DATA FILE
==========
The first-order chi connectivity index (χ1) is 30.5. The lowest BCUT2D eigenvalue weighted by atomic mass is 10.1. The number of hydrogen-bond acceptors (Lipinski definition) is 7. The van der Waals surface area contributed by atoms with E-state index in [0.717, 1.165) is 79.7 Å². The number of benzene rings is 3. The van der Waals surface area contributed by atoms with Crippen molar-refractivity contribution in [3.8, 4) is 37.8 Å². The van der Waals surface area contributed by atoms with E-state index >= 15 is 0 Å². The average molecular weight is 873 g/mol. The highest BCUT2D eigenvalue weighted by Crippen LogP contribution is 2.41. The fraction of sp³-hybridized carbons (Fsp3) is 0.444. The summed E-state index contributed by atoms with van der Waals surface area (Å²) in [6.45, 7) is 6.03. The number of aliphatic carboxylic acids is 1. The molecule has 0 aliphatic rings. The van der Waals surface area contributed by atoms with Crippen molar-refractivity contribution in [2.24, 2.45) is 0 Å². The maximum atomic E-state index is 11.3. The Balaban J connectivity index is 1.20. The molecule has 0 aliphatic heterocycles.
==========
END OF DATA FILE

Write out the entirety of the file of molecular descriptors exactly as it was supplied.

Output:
The first-order chi connectivity index (χ1) is 30.5. The lowest BCUT2D eigenvalue weighted by atomic mass is 10.1. The number of hydrogen-bond acceptors (Lipinski definition) is 7. The van der Waals surface area contributed by atoms with E-state index in [0.717, 1.165) is 79.7 Å². The number of benzene rings is 3. The van der Waals surface area contributed by atoms with Crippen molar-refractivity contribution in [3.8, 4) is 37.8 Å². The van der Waals surface area contributed by atoms with E-state index >= 15 is 0 Å². The average molecular weight is 873 g/mol. The highest BCUT2D eigenvalue weighted by Crippen LogP contribution is 2.41. The fraction of sp³-hybridized carbons (Fsp3) is 0.444. The summed E-state index contributed by atoms with van der Waals surface area (Å²) in [6.45, 7) is 6.03. The number of aliphatic carboxylic acids is 1. The molecule has 0 aliphatic rings. The van der Waals surface area contributed by atoms with Crippen molar-refractivity contribution in [2.24, 2.45) is 0 Å². The maximum atomic E-state index is 11.3. The Balaban J connectivity index is 1.20. The molecule has 0 aliphatic heterocycles.